# Matlab imline snapping

Is there a way to make the ends of a line created by `imline` snap to the nearest data point on a curve?

I'm trying to measure the slope between two points on a curve. The `imline` is great, but the ends of the line created by it do not snap to data points on a curve.

I'm wondering if I can drag the line around while both ends of the line remained on the curve.

It can be done using the `'PositionConstraintFcn'` property of `imline`. Its value specifies a function handle that is called whenever the line is dragged using the mouse:

`'PositionConstraintFcn'`: Function handle fcn that is called whenever the line is dragged using the mouse.

Whenever the object is moved because of a mouse drag, the constraint function is called using the syntax: `constrained_position = fcn(new_position)` where `new_position` is of the form [...]

The form of `new_position` is a 2x2 matrix, where each row is an endpoint of the line; and columns represent x and y respectively.

So all you have to do is specify a function that finds the closest point for each end and returns that constrained position. This can be done in two steps:

1. Create a function to do the actual job, using as inputs the new position (`2`x`2` matrix) and the set of allowed positions (`N`x`2`, where `N` represents the number of points of the curve). The output is a `2`x`2` matrix with the constrained position.

``````function constr_pos = imline_snap(new_pos, positions)
[~, ind1] = min(sum(bsxfun(@minus, new_pos(1,:), positions).^2, 2));
[~, ind2] = min(sum(bsxfun(@minus, new_pos(2,:), positions).^2, 2));
constr_pos = [positions(ind1,:); positions(ind2,:)];
``````

Define this function in its own m-file (`imline_snap.m`) and place it where Matlab can find it, for example in the current folder.

Here's how it works. The function receives the two points selected by the mouse (`new_pos`) and the set of points defining the curve (`positions`). It computes the distance from the first mouse point to each point in the curve (`sum(bsxfun(@minus, new_pos(1,:), positions).^2, 2)`), and gets the index of the point in the curve with minimum distance (`ind1`). The same is done for the second point (giving the index `ind2`). Finally, those indices are used for selecting the appropriate curve points and building the ouput (`constr_pos`).

2. The above `imline_snap` function needs to be particularized with the allowed positions corresponding to the points of the curve. This is necessary because the `PositionConstraintFcn` must accept only one input, namely the first input of `imline_snap`. This can be done via an anonymous function (see the example below, line `fcn = ...`); whose handle is then passed to `imline`.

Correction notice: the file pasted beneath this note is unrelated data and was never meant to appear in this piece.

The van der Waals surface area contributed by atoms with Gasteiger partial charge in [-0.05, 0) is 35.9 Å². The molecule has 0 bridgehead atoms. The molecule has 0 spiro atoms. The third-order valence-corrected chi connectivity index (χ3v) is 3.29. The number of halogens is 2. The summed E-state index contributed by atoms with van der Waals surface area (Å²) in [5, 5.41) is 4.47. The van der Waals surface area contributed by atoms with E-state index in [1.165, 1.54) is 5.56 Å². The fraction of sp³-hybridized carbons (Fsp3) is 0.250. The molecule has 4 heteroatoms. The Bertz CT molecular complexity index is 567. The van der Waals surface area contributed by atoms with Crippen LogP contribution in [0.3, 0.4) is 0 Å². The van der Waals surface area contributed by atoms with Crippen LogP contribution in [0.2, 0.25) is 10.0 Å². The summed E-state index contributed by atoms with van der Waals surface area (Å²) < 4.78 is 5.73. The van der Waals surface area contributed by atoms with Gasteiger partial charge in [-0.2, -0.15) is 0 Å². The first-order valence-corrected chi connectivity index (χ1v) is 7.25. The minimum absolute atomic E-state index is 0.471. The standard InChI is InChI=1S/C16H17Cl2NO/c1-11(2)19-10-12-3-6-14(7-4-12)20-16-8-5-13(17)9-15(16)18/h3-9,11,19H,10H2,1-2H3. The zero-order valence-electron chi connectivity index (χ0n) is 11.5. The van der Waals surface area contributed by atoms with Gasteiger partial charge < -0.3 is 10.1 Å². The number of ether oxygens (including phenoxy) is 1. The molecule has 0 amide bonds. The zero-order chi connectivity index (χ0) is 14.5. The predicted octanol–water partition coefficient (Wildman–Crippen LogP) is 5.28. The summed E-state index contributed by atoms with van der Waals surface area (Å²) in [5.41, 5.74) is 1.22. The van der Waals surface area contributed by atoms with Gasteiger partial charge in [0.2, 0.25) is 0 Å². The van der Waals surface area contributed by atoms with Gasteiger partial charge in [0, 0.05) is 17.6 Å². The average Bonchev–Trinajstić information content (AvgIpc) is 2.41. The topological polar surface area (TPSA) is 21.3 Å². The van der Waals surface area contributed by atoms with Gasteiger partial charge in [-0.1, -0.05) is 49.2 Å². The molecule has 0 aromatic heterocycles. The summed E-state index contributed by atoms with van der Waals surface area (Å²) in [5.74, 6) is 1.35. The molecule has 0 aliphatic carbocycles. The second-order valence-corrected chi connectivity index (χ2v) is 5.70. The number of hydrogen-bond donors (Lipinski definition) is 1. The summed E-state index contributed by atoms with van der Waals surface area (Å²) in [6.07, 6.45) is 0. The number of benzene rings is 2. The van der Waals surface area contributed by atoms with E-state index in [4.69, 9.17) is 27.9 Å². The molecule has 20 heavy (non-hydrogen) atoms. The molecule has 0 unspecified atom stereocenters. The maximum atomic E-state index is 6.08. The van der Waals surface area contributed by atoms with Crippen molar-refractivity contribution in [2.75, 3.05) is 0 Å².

Example code:

``````h = plot(0:.01:1, (0:.01:1).^2); %// example curve. Get a handle to it
a = gca; %// handle to current axes
X = get(h,'XData'); %// x values of points from the curve
Y = get(h,'YData'); %// y values of points from the curve
fcn = @(pos) imline_snap(pos, [X(:) Y(:)]); %// particularize function using curve points
imline(a, 'PositionConstraintFcn', fcn) %// create imline with that PositionConstraintFcn
``````

It should be noted that the code snaps to actual curve points. It doesn't for example interpolate between curve points. That could be done modifying the `imline_snap` function accordingly (but could result in sluggish movement if the number of operations is large).

Here's the above example at work (in Matlab R2010b). The righmost endpoint of the curve was dragged arbitrarily with the mouse, but it is seen to be snapped to the curve.

As a bonus, it would be easy to modify the function to display the slope in the figure title. Just add the following line at the end of the `imline_snap` function:

``````title(['Slope: ' num2str((constr_pos(2,2)-constr_pos(1,2))/(constr_pos(2,1)-constr_pos(1,1)))])
``````

Example showing slope:

• This is crazy!!!!! I have no idea of how your "constr_pos = imline_snap(new_pos, positions)" works, but it does like a magic. Two questions for you. How do I accept your answer? Two, I have another question about showing the slope as that's another problem I've been trying to solve. How do I show my codes? Thank you very much.
– Eric
Sep 9 '15 at 16:26
• @Eric The function used `bsxfun`, which is a very powerful function. I suggest you read on that. Then to see how the function works you can watch the intermediate results To accept an answer, click on the tick mark in the upper-left corner. For the question about the slope, since it seems to be a different matter, I suggest you post a new question (referring to this one if you need to). in the question you can post code. Just be sure to format it properly (there's a button for that) Sep 9 '15 at 16:33
• OK. I did look it up. Binary Singleton....those two words immediately lost me LOL I've already posted these questions beforehand. Nobody was able to give me the answer like you did. I'll post a new one with the codes this time. Thank you very much.
– Eric
Sep 9 '15 at 17:07
• @Eric I've added an explanation of that function in the answer. To see how `bsxfun` works, try a simple example: `bsxfun(@plus, (1:3).', 10:10:40)`. Here it is used for generating all "combinations" of inputs and summing them (`@plus`) Sep 9 '15 at 18:01